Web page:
• Diameter: 0.25”
• Length: 1.25”
• Name the tool BN.25 and close tool dialog

Now let’s create a finishing toolpath using our ball nosed end mill.

• Create a Steep and Shallow finishing strategy and name it BN.25-FIN
• Check the spiral option for shallow
• Stepdown: 0.02”
• Stepover: 0.02”
• Tolerance: 0.001”
• Go to the limits section in the local explorer
• Check the z minimum value
• Click the icon left of the text box and select the top edge of the pocket
• Calculate and close the dialog

Let’s run a simulation of the finishing toolpath.

• Right click on BN.25-FIN and select simulate from start. Change the mode in ViewMill to rotatable and click restore
• Click the play button to run the simulation.

NOTE: this simulation takes a long period of time. Once you feel you’ve seen enough of the simulation, you may pause it. DO NOT STORE the simulation once you have stopped it.

Machining around the pockets and machining the holes took a significant amount of time; we can edit these to shorten the machining time.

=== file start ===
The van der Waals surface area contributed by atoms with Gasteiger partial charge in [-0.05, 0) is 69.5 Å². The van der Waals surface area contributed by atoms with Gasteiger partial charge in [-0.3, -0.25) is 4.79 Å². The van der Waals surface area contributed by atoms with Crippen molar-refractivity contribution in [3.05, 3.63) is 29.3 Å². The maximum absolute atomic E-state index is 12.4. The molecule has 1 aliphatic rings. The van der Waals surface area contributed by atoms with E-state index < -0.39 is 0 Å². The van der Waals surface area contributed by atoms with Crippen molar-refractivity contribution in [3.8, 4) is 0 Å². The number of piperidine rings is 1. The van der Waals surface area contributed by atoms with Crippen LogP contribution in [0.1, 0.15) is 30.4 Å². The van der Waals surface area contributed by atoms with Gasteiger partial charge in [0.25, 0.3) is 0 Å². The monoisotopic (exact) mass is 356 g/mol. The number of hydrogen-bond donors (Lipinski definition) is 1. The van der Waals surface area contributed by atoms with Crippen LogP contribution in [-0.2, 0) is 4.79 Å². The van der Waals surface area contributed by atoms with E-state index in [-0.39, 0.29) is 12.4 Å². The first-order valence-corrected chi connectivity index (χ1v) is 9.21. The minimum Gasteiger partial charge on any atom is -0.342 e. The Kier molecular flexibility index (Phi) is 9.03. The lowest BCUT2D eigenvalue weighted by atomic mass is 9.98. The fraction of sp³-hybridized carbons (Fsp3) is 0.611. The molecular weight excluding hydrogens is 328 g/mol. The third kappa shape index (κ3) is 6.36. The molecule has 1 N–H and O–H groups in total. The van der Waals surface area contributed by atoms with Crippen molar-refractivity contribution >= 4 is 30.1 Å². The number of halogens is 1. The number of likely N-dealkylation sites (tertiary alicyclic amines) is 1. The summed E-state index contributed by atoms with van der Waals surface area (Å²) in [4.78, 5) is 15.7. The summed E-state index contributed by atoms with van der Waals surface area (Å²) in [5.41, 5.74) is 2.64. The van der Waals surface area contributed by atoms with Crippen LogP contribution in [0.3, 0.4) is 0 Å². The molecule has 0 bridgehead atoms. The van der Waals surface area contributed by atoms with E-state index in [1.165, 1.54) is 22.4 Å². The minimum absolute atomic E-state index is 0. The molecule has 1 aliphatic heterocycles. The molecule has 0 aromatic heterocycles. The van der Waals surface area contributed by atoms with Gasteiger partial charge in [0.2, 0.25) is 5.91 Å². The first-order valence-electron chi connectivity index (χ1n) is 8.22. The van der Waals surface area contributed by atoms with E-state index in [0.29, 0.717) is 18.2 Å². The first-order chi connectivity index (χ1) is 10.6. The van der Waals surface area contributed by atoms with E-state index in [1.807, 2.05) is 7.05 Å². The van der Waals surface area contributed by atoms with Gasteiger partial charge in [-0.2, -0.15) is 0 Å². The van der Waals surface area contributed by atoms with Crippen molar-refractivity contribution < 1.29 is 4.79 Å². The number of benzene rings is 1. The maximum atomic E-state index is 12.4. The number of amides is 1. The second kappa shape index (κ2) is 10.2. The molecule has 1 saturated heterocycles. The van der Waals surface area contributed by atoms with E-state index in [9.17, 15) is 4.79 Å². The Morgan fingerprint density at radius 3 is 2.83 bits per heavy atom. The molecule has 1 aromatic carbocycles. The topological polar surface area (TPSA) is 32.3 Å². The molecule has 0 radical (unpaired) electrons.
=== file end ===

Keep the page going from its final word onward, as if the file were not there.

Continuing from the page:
Let’s revise the toolpath to hopefully make it more efficient.

• Right click on the toolpath BN.25-FIN and select settings
• Select the recycle button to enable editing
• Go to the limits section
• Lower the z minimum to -1.432981 (5 thou less than the previous)
• Recalculate the toolpath

Notice how the toolpath around the pockets is less complicated; this will shorten the time.

Now we can address the holes.

• Hide the block and model, so that only the toolpath is visible
• Select the portions of toolpath that would be machining the holes by viewing the model from the top
• Right click on the selected portion, then select edit then delete selected components

The toolpath will now look like this:

Now that we have successfully revised our toolpath, we can run another ViewMill simulation.

• Click the simulation tab